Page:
Stress on college recruiters builds

April 16, 1994|By Thomas W. Waldron | Thomas W. Waldron,U.S. Education Dept. Sun Staff Writer

April can be a cruel month for Elise Seraydarian, the admissions director at Goucher College.

She has spent the last year wooing thousands of high school students, trying to entice them to enroll at Goucher. They've been showered with mail, courted through phone calls, even treated to an excursion to the Inner Harbor.

Now Ms. Seraydarian must wait to see how many will choose Goucher.

"During the day I feel pretty upbeat," says Ms. Seraydarian, who is in her seventh year at Goucher. "At night, I break out into a cold sweat. My livelihood depends on the whims of 17-and 18-year-olds. That's a frightening thought."

Those decisions are also crucial to Goucher. After all, those teen-agers will end up being the Towson college's customers, each paying as much as $21,000 a year in tuition, room and board.

If Goucher's efforts yield a class of 250 instead of its goal of 275, the college will lose hundreds of thousands of dollars in revenue.

Across the country this month, admissions officials are fretting over the size, quality and demographics of the freshman classes that are taking shape.

Because the number of college age youth has dropped almost 20 percent in the last 15 years, emerging high school graduates are being sought like never before.

Elon College in North Carolina sends T-shirts and shorts to its recruits. Other colleges have hired telemarketing firms to make nearly daily contact with prospects.

Some undecided high school students are even receiving home visits from college representatives hoping to close the deal.

Nowhere is the pressure more acute than at private liberal arts colleges, which depend heavily on student tuition.

"We live and die by enrollment," said Thomas E. Scheye, acting president of Loyola College in Baltimore. With an undergraduate enrollment of roughly 3,000, Loyola is the second largest private college in the state, behind the Johns Hopkins University.

If Loyola's freshman class drops off significantly from the goal of 750, Dr. Scheye said, maintenance and construction will have to be put on hold.

At Western Maryland College in Westminster, staff and faculty have gone without a raise for three years. The best way to bolster the campus' finances is to harvest a bumper freshman crop.

These days, the admissions office has pressed the whole campus into the recruiting business.

While some professors were initially reluctant, attitudes changed the budget tightened the last few years and now many instructors call and meet with prospective students.

"They figured it out pretty quickly," said Martha O'Connell, director of admissions at Western Maryland.

College use different strategies in their recruiting battles.

Candlelight dinners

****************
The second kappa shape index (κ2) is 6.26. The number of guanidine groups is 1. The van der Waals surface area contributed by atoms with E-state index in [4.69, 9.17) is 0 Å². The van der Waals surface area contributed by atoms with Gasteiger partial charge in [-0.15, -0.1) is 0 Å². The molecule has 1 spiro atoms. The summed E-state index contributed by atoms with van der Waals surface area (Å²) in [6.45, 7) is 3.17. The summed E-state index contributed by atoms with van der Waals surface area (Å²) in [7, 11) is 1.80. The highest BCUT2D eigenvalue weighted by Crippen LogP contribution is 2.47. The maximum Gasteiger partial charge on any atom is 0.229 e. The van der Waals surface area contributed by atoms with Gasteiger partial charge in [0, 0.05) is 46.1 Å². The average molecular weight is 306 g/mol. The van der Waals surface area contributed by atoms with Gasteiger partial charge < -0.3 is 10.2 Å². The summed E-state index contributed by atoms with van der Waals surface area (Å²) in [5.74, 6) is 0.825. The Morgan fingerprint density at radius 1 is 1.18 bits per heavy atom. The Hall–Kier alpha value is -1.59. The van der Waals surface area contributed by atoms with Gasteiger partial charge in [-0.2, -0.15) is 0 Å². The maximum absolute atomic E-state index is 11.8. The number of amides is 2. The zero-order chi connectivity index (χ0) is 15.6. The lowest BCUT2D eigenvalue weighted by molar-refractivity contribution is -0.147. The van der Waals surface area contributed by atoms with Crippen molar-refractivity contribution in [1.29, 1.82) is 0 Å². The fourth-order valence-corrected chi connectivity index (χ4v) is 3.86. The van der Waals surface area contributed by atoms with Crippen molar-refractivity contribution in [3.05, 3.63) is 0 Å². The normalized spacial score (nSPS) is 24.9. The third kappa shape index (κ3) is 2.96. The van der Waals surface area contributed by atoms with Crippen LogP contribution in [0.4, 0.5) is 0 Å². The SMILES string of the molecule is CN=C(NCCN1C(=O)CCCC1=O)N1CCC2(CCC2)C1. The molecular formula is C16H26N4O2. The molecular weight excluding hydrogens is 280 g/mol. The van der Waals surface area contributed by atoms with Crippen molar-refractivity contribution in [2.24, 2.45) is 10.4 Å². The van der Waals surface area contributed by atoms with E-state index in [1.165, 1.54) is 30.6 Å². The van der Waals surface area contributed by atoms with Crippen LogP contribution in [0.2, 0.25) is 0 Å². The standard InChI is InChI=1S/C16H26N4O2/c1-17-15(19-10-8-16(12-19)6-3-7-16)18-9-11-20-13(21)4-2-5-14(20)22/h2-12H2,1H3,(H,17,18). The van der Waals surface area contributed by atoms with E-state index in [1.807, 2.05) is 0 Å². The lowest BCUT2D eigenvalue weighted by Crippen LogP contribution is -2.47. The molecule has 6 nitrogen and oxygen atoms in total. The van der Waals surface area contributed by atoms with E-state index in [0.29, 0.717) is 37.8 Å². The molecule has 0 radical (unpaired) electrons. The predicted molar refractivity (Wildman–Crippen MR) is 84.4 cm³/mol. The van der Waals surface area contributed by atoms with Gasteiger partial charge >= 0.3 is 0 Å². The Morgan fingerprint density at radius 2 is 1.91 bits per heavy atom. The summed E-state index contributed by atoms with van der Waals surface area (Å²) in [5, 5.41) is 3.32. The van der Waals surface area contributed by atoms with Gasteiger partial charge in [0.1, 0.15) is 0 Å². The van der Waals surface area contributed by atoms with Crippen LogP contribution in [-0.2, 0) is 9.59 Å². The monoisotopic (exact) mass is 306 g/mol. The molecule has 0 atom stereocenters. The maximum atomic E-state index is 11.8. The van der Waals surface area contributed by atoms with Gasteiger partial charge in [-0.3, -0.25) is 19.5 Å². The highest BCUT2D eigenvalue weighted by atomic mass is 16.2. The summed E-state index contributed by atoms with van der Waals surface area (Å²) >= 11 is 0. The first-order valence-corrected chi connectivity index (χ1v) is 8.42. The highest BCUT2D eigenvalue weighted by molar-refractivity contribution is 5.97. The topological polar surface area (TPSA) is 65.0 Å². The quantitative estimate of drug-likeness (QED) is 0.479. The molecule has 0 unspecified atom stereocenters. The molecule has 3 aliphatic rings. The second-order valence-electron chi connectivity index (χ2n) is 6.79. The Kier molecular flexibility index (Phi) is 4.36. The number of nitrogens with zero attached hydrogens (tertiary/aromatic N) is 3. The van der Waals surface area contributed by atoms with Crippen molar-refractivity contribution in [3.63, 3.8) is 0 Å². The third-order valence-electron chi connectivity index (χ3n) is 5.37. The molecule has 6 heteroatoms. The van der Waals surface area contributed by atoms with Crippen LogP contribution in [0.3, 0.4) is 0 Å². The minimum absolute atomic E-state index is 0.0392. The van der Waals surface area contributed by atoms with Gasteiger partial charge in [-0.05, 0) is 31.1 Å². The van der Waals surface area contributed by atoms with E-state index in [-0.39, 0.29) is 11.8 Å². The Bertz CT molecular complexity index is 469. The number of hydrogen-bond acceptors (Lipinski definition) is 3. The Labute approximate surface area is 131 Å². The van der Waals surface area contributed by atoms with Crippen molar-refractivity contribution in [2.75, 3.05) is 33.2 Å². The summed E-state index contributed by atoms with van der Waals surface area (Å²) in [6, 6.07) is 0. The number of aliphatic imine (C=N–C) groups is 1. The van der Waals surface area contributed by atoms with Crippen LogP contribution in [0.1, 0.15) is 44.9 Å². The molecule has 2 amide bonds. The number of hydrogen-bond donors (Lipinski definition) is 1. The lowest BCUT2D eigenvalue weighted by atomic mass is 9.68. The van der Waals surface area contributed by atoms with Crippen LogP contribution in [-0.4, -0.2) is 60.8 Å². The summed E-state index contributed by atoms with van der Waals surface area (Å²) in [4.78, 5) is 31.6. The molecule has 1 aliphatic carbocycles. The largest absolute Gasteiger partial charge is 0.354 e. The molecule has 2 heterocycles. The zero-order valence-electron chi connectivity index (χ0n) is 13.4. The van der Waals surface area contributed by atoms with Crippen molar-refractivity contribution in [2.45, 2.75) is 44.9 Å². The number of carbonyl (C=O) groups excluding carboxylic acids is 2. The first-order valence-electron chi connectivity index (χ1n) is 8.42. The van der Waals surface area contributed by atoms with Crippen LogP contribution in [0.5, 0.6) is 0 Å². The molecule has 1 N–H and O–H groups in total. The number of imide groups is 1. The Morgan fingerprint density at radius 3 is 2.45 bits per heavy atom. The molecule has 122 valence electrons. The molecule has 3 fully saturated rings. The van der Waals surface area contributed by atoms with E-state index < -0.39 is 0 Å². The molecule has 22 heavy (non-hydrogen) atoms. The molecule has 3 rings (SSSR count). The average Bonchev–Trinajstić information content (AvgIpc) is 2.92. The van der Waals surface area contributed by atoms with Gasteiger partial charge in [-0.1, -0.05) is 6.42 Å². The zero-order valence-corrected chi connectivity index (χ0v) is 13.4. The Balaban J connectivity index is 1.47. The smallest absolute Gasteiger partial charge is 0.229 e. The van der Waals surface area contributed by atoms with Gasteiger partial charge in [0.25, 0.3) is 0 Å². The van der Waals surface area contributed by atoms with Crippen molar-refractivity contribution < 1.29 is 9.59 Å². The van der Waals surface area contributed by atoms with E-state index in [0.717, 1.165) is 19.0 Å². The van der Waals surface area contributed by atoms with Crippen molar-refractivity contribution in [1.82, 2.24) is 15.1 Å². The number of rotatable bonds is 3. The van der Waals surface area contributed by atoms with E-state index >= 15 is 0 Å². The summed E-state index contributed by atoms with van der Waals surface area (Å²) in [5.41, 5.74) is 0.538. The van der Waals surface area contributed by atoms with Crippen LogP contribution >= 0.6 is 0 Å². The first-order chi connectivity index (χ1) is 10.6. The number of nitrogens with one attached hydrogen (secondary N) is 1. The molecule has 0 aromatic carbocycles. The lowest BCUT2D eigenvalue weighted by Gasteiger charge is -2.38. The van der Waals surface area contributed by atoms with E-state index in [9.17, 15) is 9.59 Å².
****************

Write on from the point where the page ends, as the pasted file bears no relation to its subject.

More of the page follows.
Western Maryland, which accepted roughly 80 percent of its applicants in hopes of attracting 400 new freshmen and transfer students, has staged candlelight dinners for admitted students this month.

At Hood College, prospective students and their parents have been taken on horse-drawn carriage rides through Frederick.

Washington College, which is in Chestertown on the Eastern Shore, brought its president, dean, several faculty and board members across the Chesapeake Bay to a reception last week at a Baltimore County hunt club. Some two dozen prospective students and their families attended.

All of the colleges are after the same targets: academically solid students with at least middle-class means to afford a private college education.

Consider Rebecca Marsh, a 17-year-old from Laurel who received honorable mention in the state's distinguished scholar program last fall.

She applied to only three colleges but has been flooded with mail and attention from numerous schools, thanks to her academic record and scores on standardized tests.

"It got really tiring. These were schools I wasn't even interested in," said Ms. Marsh. "It got to be there was somebody calling every other day from some school."

Despite all the solicitations, Ms. Marsh said she isn't ready to leave home and will probably attend community college. If she does, she will pass up a $10,000 scholarship offer from Western Maryland.

The college aggressively sought winners of the distinguished scholars program, offering handsome scholarships to the students as soon as they were named last fall, whether or not they had applied. The tactic paid off and several enrolled, Ms. O'Connell said.

Overall, Western Maryland gives 80 percent of its students some sort of financial aid, based either on a student's financial need, academic credentials or both. On the average, the college's financial aid knocks the actual bill down to 63 percent of the stated tuition of $14,510, according to Ms. O'Connell. Many of those students also get aid and loans from other sources.

Such a strategy -- known in the trade as "discounting" -- has its limits. A college can boost its enrollment by "buying" students with large scholarships, but the bottom line suffers.

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